Research shows propylene glycol vapor kills airborne influenza virus

Propylene glycol is a primary ingredient of FDA-approved e-liquids, but even before it was used in electronic cigarettes, scientists have been testing its many remarkable health benefits for decades.  In fact, many pharmaceutical companies and manufacturers of medical supplies like asthma nebulizers have even been including this compound in many of their products based on research dating back to the 1940s.

According to three studies conducted at the University of Chicago's Billings Hospital, scientists confirmed that the vapor created from this liquid solution kills many forms of airborne bacteria, including pneumococci, streptococci, and staphylococci.  Led by Dr. O.H. Robertson, the research team came to the additional conclusions that the antibacterial properties of propylene glycol (PG) vapor makes it a safe and effective preventative against blood stream infections, asthma attacks, and common respiratory diseases like pneumonia and strep throat.  It even acts as an air germicide by killing some airborne viruses, like the one that causes influenza.

The Black Plague, propylene glycol, and the influenza virus

Apparently, Dr. Robertson was inspired by a colleague - Dr. Theodore Puck – who was a self-proclaimed history buff since his early youth with an endless fascination with medieval Europe. Of particular interest to young Puck was the historical significance of the Black Plague of the mid-thirteenth century. 

Puck often wondered - as a child and throughout his medical school training - precisely what had eventually caused the Black Plaque to stop spreading.  Also known as the Bubonic Plague, historians believe that the highly contagious disorder first appeared rather suddenly in 1347 when twelve ships landed in Europe after traveling through the Black Sea. Rats from the ships are still believed to be the original carriers.

Over the next four years, the Black Plaque would kill an estimated 75-200 million people.  By the end of 1351, it seemingly disappeared almost overnight.  But why?

Puck hypothesized that it was only after the townsfolk started burning nearly everything in sight that the crisis would come to an end.  Therefore, there must have been some unknown component within the ashen air itself that killed the Bubonic virus in its tracks.  But what was it?

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Determined to find the answer, the scientific team of Robertson and Puck began a series of experiments where they “vaporized” several chemical compounds to determine their possible effects on airborne microorganisms.  That’s when they eventually stumbled upon vaporized PG. In their research paper entitled, The Bactericidal Action of Propylene Glycol Vapor on Microorganisms Suspended in air (NCBI), the researchers state the following.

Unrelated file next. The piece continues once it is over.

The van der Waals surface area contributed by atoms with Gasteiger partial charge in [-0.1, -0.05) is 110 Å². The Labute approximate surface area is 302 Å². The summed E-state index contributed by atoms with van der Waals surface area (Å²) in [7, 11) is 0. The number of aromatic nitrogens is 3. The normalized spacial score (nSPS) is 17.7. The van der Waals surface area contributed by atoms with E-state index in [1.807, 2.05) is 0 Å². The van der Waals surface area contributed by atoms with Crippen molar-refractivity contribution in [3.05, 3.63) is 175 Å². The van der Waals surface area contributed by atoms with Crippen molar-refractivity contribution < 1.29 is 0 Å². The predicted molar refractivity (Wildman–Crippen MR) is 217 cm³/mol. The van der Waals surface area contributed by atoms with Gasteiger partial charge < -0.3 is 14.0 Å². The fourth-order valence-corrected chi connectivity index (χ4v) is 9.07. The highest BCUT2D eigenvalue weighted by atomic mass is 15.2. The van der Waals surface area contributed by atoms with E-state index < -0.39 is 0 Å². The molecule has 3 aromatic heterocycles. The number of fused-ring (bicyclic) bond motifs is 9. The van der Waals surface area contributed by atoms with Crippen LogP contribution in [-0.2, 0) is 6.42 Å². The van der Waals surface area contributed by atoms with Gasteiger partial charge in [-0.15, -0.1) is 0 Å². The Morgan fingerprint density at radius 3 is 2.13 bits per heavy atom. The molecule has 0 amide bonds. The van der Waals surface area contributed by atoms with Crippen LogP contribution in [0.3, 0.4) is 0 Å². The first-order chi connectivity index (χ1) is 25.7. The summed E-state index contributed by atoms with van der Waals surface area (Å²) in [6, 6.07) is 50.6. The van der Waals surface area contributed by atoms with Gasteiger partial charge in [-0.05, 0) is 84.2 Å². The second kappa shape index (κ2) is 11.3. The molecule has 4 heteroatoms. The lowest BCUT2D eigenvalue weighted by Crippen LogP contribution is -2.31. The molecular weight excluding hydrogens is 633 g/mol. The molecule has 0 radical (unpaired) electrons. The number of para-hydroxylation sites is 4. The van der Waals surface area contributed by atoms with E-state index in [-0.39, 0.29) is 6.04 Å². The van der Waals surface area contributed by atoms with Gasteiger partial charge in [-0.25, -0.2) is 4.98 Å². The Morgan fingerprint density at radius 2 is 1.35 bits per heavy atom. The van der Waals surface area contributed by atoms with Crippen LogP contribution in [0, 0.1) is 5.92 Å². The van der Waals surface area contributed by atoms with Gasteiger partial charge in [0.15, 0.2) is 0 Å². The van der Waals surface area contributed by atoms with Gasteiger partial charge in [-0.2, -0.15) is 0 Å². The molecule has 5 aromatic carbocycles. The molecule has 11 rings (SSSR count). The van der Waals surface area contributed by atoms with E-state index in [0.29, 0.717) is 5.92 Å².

“A study of the conditions which affect the bactericidal action of propylene glycol vapor on air-suspended microorganisms has been carried out. The killing process was found to be more effective when both the total number of air-borne droplets and the number of organisms in the bacterial suspension are small. A temperature below 80°F. and an atmospheric relative humidity between 45 and 70 per cent were found to constitute the most favorable conditions for the lethal action of the vapor. Experiments were performed to test the bactericidal efficiency of propylene glycol vapor in both small and large enclosed spaces....

"Concentrations of not less than 1 gm. of propylene glycol in three or four million cc. of air resulted in immediate and complete sterilization of the chamber air. This effect was demonstrated with staphylococci, pneumococci, hemolytic streptococci, H. influemae, and H. pertussis;;;

Propylene glycol vapor was also found to exert a lethal or at least an inactivating effect on the virus of influenza. This was determined by tests in which the presence of the glycol vapor in concentration of 1:3,000,000 was shown to protect mice completely against infection with amounts of air-borne influenza virus that produced death regularly in the control animals."

As the world continues to debate the health advantages of vaping, it’s becoming increasingly clear that politicians and lawmakers need to focus more attention on the underlying scientific research and less on the touchy-feely issues surrounding teen usage.  To be clear, the Robertson/Puck experiments did not involve the inhaling of propylene glycol vapor, but their research should not be entirely discounted either.  Science – not politics or financial political contributions by Big Pharma and Big Tobacco – should be the only basis for which lawmakers make legislative decisions that directly affect the American vaping community. 

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